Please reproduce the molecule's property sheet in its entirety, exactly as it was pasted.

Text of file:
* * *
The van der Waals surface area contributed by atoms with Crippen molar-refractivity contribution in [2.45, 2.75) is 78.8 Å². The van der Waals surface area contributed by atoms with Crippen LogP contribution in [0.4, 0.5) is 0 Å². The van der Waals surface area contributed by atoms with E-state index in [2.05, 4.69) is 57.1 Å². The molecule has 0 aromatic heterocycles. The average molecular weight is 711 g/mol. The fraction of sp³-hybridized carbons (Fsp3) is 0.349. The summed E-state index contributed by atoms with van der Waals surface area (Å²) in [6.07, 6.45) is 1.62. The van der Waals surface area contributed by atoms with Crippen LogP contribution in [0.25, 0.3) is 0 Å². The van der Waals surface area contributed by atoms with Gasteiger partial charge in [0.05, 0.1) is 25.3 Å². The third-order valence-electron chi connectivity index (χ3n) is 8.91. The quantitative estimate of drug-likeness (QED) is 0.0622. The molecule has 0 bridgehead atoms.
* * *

The van der Waals surface area contributed by atoms with Crippen molar-refractivity contribution in [2.45, 2.75) is 78.8 Å². The van der Waals surface area contributed by atoms with Crippen LogP contribution in [0.4, 0.5) is 0 Å². The van der Waals surface area contributed by atoms with E-state index in [2.05, 4.69) is 57.1 Å². The molecule has 0 aromatic heterocycles. The average molecular weight is 711 g/mol. The fraction of sp³-hybridized carbons (Fsp3) is 0.349. The summed E-state index contributed by atoms with van der Waals surface area (Å²) in [6.07, 6.45) is 1.62. The van der Waals surface area contributed by atoms with Crippen LogP contribution in [0.25, 0.3) is 0 Å². The van der Waals surface area contributed by atoms with Gasteiger partial charge in [0.05, 0.1) is 25.3 Å². The third-order valence-electron chi connectivity index (χ3n) is 8.91. The quantitative estimate of drug-likeness (QED) is 0.0622. The molecule has 0 bridgehead atoms.